This volume contains the Proceedings of the AMS Special Session on Biological Fluid Dynamics: Modeling, Computation, and Applications, held on October 13, 2012, at Tulane University, New Orleans, Louisiana. In recent years, there has been increasing interest in the development and application of advanced computational techniques for simulating fluid motion driven by immersed flexible structures. That interest is motivated, in large part, by the multitude of applications in physiology and biology. In some biological systems, fluid motion is driven by active biological tissues, which are typically constructed of fibers that are surrounded by fluid. Not only do the fibers hold the tissues together, they also transmit forces that ultimately result in fluid motion. In other examples, the fluid may flow through conduits such as blood vessels or airways that are flexible or active. That is, those conduits may react to and affect the fluid dynamics. This volume responds to the widespread interest among mathematicians, biologists, and engineers in fluid-structure interactions problems. Included are expository and review articles in biological fluid dynamics. Applications that are considered include ciliary motion, upside-down jellyfish, biological feedback in the kidney, peristalsis and dynamic suction pumping, and platelet cohesion and adhesion.A schematic diagram of two short-looped nephrons and their renal corpuscle, afferent arterioles (AA), and efferent arteriole (EA). The nephrons receive blood through their AAs that are connected with a small connecting artery (unlabeled), arising from a common cortical ... (MD) cells at the tubular walls sense the chloride concentration and produce a signal that modifies the smooth muscle tension of AA.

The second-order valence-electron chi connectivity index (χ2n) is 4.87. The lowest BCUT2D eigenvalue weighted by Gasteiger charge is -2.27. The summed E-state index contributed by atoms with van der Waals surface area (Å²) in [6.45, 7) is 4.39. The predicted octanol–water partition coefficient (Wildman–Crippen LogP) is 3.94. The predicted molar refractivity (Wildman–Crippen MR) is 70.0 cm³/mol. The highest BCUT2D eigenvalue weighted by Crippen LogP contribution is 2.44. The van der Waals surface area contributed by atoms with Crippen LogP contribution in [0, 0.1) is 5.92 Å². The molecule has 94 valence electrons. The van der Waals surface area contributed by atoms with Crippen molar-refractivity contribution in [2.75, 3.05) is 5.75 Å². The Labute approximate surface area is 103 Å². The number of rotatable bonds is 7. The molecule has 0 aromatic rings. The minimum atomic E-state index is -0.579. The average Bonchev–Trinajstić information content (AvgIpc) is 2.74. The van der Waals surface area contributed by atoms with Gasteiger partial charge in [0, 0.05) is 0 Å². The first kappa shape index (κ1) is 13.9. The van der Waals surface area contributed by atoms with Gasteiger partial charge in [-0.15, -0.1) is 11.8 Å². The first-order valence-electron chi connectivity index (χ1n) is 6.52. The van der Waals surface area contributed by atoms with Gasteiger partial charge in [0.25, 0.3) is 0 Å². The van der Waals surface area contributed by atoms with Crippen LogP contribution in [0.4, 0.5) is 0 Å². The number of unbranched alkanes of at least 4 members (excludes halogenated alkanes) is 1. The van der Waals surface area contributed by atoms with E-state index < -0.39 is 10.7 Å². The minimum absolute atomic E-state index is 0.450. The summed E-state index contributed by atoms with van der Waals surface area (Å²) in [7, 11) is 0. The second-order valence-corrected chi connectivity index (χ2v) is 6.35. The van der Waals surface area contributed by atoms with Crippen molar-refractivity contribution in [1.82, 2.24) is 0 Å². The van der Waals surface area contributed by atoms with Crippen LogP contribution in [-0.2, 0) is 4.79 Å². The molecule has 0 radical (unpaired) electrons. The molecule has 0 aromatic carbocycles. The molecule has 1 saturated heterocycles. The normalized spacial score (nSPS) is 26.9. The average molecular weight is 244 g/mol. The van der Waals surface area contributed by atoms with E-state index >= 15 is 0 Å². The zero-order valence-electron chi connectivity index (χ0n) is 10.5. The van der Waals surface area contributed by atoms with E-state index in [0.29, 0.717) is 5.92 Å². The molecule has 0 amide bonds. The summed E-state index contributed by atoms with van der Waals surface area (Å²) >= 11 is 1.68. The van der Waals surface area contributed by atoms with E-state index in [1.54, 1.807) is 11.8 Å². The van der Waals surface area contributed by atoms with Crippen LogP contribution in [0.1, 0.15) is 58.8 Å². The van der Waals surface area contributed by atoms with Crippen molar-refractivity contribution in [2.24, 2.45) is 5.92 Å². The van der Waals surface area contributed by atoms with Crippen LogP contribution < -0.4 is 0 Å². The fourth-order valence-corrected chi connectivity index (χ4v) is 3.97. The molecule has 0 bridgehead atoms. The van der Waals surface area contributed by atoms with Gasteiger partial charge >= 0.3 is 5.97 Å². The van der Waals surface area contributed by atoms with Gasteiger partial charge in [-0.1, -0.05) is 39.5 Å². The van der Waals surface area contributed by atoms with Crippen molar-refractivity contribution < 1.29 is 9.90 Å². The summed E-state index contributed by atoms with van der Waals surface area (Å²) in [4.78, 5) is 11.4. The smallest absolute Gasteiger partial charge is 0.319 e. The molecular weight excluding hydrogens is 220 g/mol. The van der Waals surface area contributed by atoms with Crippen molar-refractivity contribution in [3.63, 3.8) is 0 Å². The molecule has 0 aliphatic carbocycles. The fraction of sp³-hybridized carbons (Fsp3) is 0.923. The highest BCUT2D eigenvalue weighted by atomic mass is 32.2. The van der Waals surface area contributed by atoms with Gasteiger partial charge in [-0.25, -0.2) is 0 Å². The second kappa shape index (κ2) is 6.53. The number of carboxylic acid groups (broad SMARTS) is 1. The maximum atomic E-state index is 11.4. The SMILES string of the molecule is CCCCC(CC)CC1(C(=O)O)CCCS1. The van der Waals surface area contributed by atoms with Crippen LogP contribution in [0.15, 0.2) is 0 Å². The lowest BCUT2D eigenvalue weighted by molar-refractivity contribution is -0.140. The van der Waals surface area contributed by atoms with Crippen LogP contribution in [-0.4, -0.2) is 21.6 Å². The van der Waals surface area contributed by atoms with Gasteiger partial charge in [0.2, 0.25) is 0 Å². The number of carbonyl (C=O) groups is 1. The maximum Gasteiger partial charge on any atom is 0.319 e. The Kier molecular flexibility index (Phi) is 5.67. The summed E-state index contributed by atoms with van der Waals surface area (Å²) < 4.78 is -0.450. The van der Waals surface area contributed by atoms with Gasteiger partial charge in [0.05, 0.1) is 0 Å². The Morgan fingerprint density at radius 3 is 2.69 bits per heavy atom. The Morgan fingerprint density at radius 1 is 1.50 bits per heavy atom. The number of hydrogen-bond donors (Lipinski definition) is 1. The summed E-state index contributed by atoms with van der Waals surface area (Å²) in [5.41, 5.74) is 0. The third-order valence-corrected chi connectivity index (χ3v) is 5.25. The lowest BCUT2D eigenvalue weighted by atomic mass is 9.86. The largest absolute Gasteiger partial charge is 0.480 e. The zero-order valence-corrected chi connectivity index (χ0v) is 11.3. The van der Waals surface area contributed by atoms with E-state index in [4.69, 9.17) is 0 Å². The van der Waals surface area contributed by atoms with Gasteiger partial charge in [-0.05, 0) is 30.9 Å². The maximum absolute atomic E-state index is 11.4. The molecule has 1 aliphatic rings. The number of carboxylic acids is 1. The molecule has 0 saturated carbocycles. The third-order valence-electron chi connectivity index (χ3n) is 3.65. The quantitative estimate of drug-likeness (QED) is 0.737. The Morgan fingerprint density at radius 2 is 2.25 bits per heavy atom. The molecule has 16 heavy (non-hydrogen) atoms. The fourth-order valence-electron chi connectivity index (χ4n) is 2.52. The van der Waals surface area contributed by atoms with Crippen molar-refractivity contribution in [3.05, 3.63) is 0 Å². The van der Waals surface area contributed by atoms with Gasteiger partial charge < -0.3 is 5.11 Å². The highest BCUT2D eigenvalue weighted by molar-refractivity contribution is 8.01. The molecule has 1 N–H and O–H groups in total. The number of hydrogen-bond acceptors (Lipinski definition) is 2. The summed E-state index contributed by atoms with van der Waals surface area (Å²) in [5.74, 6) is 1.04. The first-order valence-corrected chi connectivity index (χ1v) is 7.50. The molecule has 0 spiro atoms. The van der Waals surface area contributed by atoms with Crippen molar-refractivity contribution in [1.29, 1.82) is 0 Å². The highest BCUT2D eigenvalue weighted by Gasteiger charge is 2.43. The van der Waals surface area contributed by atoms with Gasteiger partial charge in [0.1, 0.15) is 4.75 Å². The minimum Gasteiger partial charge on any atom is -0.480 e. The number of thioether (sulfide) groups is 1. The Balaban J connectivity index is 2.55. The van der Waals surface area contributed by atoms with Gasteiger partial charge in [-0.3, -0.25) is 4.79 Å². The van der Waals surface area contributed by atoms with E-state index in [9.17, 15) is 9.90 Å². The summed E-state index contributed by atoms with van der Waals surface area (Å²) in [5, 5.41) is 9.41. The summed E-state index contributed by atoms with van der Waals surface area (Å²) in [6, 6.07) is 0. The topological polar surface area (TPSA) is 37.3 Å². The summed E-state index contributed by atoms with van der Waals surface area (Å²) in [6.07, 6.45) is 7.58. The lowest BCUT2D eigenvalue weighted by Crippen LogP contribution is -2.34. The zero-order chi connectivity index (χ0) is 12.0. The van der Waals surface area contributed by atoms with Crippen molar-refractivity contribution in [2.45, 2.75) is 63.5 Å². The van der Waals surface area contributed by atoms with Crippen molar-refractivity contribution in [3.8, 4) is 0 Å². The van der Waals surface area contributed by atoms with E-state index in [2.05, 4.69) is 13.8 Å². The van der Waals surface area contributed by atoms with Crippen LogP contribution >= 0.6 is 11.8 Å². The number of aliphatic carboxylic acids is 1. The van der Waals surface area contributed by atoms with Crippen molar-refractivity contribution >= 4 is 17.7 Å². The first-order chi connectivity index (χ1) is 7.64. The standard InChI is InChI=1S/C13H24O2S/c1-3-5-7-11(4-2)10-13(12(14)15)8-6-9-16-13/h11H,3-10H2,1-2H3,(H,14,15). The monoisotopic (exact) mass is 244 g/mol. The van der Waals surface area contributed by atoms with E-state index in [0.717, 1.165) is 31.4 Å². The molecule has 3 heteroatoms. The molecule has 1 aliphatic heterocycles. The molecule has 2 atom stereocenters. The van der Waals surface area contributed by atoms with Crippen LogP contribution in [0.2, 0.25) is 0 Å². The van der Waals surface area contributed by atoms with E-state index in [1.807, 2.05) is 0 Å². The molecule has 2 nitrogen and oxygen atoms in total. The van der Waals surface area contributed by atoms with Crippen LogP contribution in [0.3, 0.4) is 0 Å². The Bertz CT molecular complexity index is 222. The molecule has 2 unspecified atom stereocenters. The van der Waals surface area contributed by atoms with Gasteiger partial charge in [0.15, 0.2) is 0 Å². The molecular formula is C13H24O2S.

|Title||:||Biological Fluid Dynamics: Modeling, Computations, and Applications|
|Author||:||Anita T. Layton, Sarah D. Olson|
|Publisher||:||American Mathematical Soc. - 2014-10-14|